Here is the Senate’s version of the FY 2019 defense authorization bill (S. 2987). If you’re curious like me, you take a document like this and search for key words that might affect your life. Take the word “medicine” for instance…
On page 304 of the document you find this:
(1) IN GENERAL.—Not later than the date on which the Secretary of Defense establishes an operational medical force readiness organization within a military department pursuant to subsection (f), the Secretary of Defense shall, acting through the Secretary of such military department concerned, disestablish the following:
(A) In the case of the Army, the Army Medical Command, and any associated subordinate command or organization.
(B) In the case of the Navy, the Bureau of Medicine and Surgery of the Navy, and any associated subordinate command or organization.
(C) In the case of the Air Force, the Air Force Medical Service, and any associated subordinate command or organization.
Disestablish BUMED, the Army Medical Command, and Air Force Medical Service? Now that’s interesting.
This would occur:
Not later than the date on which the Secretary of Defense establishes an operational medical force readiness organization within a military department
What would happen to us?
(2) TRANSFER OF PERSONNEL AUTHORIZATIONS.—Any personnel authorization of a command or organization disestablished pursuant to paragraph (1) as of the date of disestablishment may be transferred by the Secretary to the Defense Health Agency or any other organization of the Department of Defense considered appropriate by the Secretary, including an operational medical force readiness organization under subsection (f).
This is simply the Senate version and has to be reconciled with the House version. What’s the likelihood that something like this actually becomes law and happens? I have no idea, but the fact that they are thinking about it is certainly something of interest to all of us.
Here’s another article that discusses the medical impacts of the Senate’s proposal:
This is certainly an interesting read by the Military Officers Association of America:
By Dr. G. Adam Jakubek*
I am in the process of a PCS from NH Jacksonville to Kings Bay, and noticed that my Basic Allowance for Housing (BAH) would drop significantly based on the change in duty station zip codes. The BAH rates vary depending on your duty station zip code, not your address, so you could see a dip in a few hundred dollars if your duty station changes but elect to keep your home in your prior, higher BAH rate zip code.
I’ve had colleagues PCS to close proximity duty stations and elect to not move their family and miss out on keeping their BAH at their old duty station. Some examples I’ve seen where people see a drop in BAH are PCS moves from San Diego to Camp Pendleton, or the Bethesda/National Capital Area to places like Annapolis or Baltimore where rates drop by $200-300/month.
The current order writing system authorizes funding for a household goods shipment by default if your new duty station is farther than 30 miles away from your prior duty station, but you might prefer to make the commute if it means staying in your home, keeping your kids in the same schools, etc.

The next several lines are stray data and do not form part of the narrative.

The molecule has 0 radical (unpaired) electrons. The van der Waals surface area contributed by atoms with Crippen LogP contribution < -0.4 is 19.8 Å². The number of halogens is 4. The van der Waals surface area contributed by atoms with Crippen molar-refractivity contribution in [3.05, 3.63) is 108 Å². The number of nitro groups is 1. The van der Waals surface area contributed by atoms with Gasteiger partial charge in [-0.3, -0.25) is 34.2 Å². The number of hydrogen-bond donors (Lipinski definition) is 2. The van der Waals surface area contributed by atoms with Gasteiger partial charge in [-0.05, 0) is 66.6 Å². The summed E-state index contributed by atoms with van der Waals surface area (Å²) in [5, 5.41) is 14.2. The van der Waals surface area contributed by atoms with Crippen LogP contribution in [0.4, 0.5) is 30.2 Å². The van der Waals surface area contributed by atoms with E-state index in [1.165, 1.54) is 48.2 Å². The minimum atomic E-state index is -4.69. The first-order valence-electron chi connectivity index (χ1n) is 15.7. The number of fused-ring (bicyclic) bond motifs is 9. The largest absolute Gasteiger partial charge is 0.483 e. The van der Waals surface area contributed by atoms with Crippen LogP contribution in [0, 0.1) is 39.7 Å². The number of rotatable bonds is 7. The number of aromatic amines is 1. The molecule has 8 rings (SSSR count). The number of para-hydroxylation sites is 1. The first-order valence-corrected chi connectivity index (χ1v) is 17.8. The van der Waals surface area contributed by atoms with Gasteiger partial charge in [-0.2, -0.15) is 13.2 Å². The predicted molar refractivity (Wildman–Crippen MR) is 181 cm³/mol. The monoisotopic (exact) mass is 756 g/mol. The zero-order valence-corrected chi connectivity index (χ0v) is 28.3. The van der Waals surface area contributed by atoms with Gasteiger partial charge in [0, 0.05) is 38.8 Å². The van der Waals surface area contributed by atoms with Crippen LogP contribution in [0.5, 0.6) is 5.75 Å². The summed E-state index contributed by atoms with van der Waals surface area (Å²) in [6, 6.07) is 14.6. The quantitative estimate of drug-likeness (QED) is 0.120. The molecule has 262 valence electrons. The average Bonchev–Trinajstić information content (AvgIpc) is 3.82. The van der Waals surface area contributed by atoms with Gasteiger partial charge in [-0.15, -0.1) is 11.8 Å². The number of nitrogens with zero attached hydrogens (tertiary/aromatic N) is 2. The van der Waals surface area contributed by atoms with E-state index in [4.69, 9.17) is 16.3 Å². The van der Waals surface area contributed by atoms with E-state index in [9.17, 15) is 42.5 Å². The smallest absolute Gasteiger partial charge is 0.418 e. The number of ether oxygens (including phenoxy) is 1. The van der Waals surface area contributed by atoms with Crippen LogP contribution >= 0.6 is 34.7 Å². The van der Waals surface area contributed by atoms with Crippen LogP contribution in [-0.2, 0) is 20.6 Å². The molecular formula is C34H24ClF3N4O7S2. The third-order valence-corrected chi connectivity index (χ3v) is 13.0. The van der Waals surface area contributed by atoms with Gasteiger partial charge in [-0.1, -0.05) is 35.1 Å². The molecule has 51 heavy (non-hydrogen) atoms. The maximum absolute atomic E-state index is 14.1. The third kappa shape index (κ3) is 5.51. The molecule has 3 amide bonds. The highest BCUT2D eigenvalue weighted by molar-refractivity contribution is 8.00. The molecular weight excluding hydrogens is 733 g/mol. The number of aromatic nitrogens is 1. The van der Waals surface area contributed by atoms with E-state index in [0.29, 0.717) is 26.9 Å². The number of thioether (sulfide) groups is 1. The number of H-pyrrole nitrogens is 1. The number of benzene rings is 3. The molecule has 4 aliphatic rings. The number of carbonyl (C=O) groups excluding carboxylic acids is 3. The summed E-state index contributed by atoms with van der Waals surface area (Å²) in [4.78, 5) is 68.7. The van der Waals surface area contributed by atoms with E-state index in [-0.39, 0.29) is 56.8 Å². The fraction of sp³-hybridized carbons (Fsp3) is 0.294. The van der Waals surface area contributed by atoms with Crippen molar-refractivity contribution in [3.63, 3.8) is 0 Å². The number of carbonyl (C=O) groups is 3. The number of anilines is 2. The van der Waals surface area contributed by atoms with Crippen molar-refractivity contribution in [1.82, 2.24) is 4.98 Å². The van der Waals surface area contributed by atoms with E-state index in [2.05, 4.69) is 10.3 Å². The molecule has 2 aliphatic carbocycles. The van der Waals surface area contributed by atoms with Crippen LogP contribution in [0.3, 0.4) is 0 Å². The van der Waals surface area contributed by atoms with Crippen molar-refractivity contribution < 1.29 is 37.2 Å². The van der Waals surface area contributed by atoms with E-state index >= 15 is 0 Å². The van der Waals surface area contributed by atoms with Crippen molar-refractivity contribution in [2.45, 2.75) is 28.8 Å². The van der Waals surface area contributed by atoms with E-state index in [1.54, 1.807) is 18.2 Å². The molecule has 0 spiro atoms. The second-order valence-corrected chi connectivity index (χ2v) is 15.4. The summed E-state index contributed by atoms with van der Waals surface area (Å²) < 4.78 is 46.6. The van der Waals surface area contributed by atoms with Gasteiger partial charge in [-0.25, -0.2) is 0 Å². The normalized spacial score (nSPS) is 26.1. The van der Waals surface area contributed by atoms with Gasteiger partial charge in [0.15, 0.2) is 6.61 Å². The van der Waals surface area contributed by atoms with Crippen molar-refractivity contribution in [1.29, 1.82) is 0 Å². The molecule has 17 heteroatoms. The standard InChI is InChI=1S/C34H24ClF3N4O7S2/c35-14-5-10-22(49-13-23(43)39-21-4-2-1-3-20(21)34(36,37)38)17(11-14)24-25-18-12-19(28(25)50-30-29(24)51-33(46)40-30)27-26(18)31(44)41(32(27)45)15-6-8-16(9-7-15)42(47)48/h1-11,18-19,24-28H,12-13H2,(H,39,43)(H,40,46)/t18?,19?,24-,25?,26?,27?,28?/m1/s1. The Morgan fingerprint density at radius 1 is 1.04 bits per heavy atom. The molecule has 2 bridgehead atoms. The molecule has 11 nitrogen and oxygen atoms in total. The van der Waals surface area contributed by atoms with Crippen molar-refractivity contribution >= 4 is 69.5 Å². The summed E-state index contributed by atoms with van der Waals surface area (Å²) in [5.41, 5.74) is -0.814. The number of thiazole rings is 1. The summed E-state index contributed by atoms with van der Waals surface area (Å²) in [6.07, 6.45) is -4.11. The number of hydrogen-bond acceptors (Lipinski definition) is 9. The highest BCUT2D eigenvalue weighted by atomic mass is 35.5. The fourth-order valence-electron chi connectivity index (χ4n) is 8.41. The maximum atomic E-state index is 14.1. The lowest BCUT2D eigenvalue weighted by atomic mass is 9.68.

My current orders have the following statement attached:
‐ MEMBERS WHO RECEIVE PCS ORDERS WHEN THEIR OLD AND NEW PERMANENT DUTY STATIONS ARE WITHIN CLOSE PROXIMITY TO EACH OTHER (BASED ON A REASONABLE COMMUTE DETERMINED BY THE GAINING CO) MAY BE ELIGIBLE TO RECEIVE A CLOSE PROXIMITY WAIVER AND RECEIVE BAH BASED ON THEIR OLD PDS LOCATION. SEE NAVADMIN 101/10 FOR WAIVER ELIGIBILITY REQUIREMENTS AND PROCEDURES. GO TO: HTTP://WWW.PUBLIC.NAVY.MIL/BUPERS‐NPC/ REFERENCE/MESSAGES/PAGES/DEFAULT.ASPX.
If you follow the instructions in the NAVADMIN, it is a relatively simple process, but the key is completing the request through your gaining command BEFORE you execute your orders. Your gaining command needs to endorse your request stating that your commute is ‘reasonable’ and you forfeit your household goods shipment, making it a no‐cost PCS move for the government.
Once you receive the signed endorsement letter from your gaining command, you forward that letter directly to your detailer. You’ll get an order modification that drops your household goods shipment funding and states that you’re authorized BAH at your prior duty station rate. Again, make sure you follow up with your detailer prior to checking out of your old command if you haven’t seen your order modification come through in NSIPS. Once you check into your new command PSD or Human Resources department with your modified orders, you’ll be locked into that BAH rate and cannot retroactively request funding for a household goods shipment if you decide to move later on in your tour.
Here are some useful templates to help you with this process:
*The views expressed in this blog are those of the author(s) and do not necessarily reflect the official policy or position of the Department of the Navy, Department of Defense or the United States Government.
Check out my guest post on the White Coat Investor site:
This is certainly a short but interesting read…
I check the Medical Corps Chief sharepoint page (pick your e-mail CAC certificate) weekly to see what new information is on there. This spreadsheet was recently updated, and on it are a few billets still being advertised. If any of these interest you, contact your Detailer:
- Student at the Naval War College – O5/O6 with JPME I complete
- Physician Researcher at Naval Medical Research Center in Silver Springs, MD – any rank who is qualified as a researcher
- Senior Medical Officer on the USS Emory S. Land (AS-39) in Guam – O5/O6
- Executive Medicine/Surgical Detailer at PERS – O6
- Medical Department Staff – Defense Intelligence Agency Detachment (Washington, DC) – O6